[MC4] IANA, "IPv4 Multicast Address Space Registry", <http://www.iana.org/assignments/multicast-addresses/>. [MC6] IANA, "IPv6 Multicast Address Space Registry", <http://www.iana.org/assignments/ ipv6-multicast-addresses/>. [RFC0020] Cerf, V., "ASCII format for network interchange", RFC 20, October 1969. [RFC1034] Mockapetris, P., "Domain names - concepts and facilities", STD 13, RFC 1034, November 1987. [RFC1035] Mockapetris, P., "Domain names - implementation and specification", STD 13, RFC 1035, November 1987.
[RFC2119] Bradner, S., "Key words for use in RFCs to Indicate Requirement Levels", BCP 14, RFC 2119, March 1997. [RFC3629] Yergeau, F., "UTF-8, a transformation format of ISO 10646", STD 63, RFC 3629, November 2003. [RFC4034] Arends, R., Austein, R., Larson, M., Massey, D., and S. Rose, "Resource Records for the DNS Security Extensions", RFC 4034, March 2005. [RFC5198] Klensin, J. and M. Padlipsky, "Unicode Format for Network Interchange", RFC 5198, March 2008. [RFC6195] Eastlake 3rd, D., "Domain Name System (DNS) IANA Considerations", BCP 42, RFC 6195, March 2011. [RFC6761] Cheshire, S. and M. Krochmal, "Special-Use Domain Names", RFC 6761, February 2013. [SN] IANA, "Service Name and Transport Protocol Port Number Registry", <http://www.iana.org/assignments/ service-names-port-numbers/>. [B4W] "Bonjour for Windows", <http://en.wikipedia.org/wiki/Bonjour_(software)>. [BJ] Apple Bonjour Open Source Software, <http://developer.apple.com/bonjour/>. [IEEE.802.3] "Information technology - Telecommunications and information exchange between systems - Local and metropolitan area networks - Specific requirements - Part 3: Carrier Sense Multiple Access with Collision Detection (CMSA/CD) Access Method and Physical Layer Specifications", IEEE Std 802.3-2008, December 2008, <http://standards.ieee.org/getieee802/802.3.html>. [IEEE.802.11] "Information technology - Telecommunications and information exchange between systems - Local and metropolitan area networks - Specific requirements - Part 11: Wireless LAN Medium Access Control (MAC) and Physical Layer (PHY) Specifications", IEEE Std 802.11-2007, June 2007, <http://standards.ieee.org/getieee802/802.11.html>.
[Jumbo] "Ethernet Jumbo Frames", November 2009, <http://www.ethernetalliance.org/library/whitepaper/ ethernet-jumbo-frames/>. [NIAS] Cheshire, S. "Discovering Named Instances of Abstract Services using DNS", Work in Progress, July 2001. [NSD] "NsdManager | Android Developer", June 2012, <http://developer.android.com/reference/ android/net/nsd/NsdManager.html>. [RFC2052] Gulbrandsen, A. and P. Vixie, "A DNS RR for specifying the location of services (DNS SRV)", RFC 2052, October 1996. [RFC2132] Alexander, S. and R. Droms, "DHCP Options and BOOTP Vendor Extensions", RFC 2132, March 1997. [RFC2136] Vixie, P., Ed., Thomson, S., Rekhter, Y., and J. Bound, "Dynamic Updates in the Domain Name System (DNS UPDATE)", RFC 2136, April 1997. [RFC2181] Elz, R. and R. Bush, "Clarifications to the DNS Specification", RFC 2181, July 1997. [RFC2535] Eastlake 3rd, D., "Domain Name System Security Extensions", RFC 2535, March 1999. [RFC2671] Vixie, P., "Extension Mechanisms for DNS (EDNS0)", RFC 2671, August 1999. [RFC2845] Vixie, P., Gudmundsson, O., Eastlake 3rd, D., and B. Wellington, "Secret Key Transaction Authentication for DNS (TSIG)", RFC 2845, May 2000. [RFC2930] Eastlake 3rd, D., "Secret Key Establishment for DNS (TKEY RR)", RFC 2930, September 2000. [RFC2931] Eastlake 3rd, D., "DNS Request and Transaction Signatures ( SIG(0)s )", RFC 2931, September 2000. [RFC3007] Wellington, B., "Secure Domain Name System (DNS) Dynamic Update", RFC 3007, November 2000. [RFC3492] Costello, A., "Punycode: A Bootstring encoding of Unicode for Internationalized Domain Names in Applications (IDNA)", RFC 3492, March 2003.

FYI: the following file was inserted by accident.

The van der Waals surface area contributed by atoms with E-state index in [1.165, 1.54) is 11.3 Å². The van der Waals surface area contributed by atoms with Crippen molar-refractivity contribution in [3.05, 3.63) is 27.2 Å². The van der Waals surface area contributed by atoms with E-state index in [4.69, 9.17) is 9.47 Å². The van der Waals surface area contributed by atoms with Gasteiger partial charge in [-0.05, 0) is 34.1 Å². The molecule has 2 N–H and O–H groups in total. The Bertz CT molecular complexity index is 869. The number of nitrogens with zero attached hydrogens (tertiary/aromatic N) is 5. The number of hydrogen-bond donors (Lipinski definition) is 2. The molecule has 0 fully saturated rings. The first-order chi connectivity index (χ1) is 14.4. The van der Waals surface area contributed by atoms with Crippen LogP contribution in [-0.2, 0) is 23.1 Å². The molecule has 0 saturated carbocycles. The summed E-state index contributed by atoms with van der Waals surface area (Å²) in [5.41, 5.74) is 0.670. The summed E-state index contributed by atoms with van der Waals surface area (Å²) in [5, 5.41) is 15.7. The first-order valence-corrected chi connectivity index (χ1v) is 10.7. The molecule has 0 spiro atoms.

[RFC3927] Cheshire, S., Aboba, B., and E. Guttman, "Dynamic Configuration of IPv4 Link-Local Addresses", RFC 3927, May 2005. [RFC4033] Arends, R., Austein, R., Larson, M., Massey, D., and S. Rose, "DNS Security Introduction and Requirements", RFC 4033, March 2005. [RFC4291] Hinden, R. and S. Deering, "IP Version 6 Addressing Architecture", RFC 4291, February 2006. [RFC4795] Aboba, B., Thaler, D., and L. Esibov, "Link-local Multicast Name Resolution (LLMNR)", RFC 4795, January 2007. [RFC4861] Narten, T., Nordmark, E., Simpson, W., and H. Soliman, "Neighbor Discovery for IP version 6 (IPv6)", RFC 4861, September 2007. [RFC4862] Thomson, S., Narten, T., and T. Jinmei, "IPv6 Stateless Address Autoconfiguration", RFC 4862, September 2007. [RFC5226] Narten, T. and H. Alvestrand, "Guidelines for Writing an IANA Considerations Section in RFCs", BCP 26, RFC 5226, May 2008. [RFC5890] Klensin, J., "Internationalized Domain Names for Applications (IDNA): Definitions and Document Framework", RFC 5890, August 2010. [RFC6281] Cheshire, S., Zhu, Z., Wakikawa, R., and L. Zhang, "Understanding Apple's Back to My Mac (BTMM) Service", RFC 6281, June 2011. [RFC6760] Cheshire, S. and M. Krochmal, "Requirements for a Protocol to Replace the AppleTalk Name Binding Protocol (NBP)", RFC 6760, February 2013. [RFC6763] Cheshire, S. and M. Krochmal, "DNS-Based Service Discovery", RFC 6763, February 2013. [Zeroconf] Cheshire, S. and D. Steinberg, "Zero Configuration Networking: The Definitive Guide", O'Reilly Media, Inc., ISBN 0-596-10100-7, December 2005.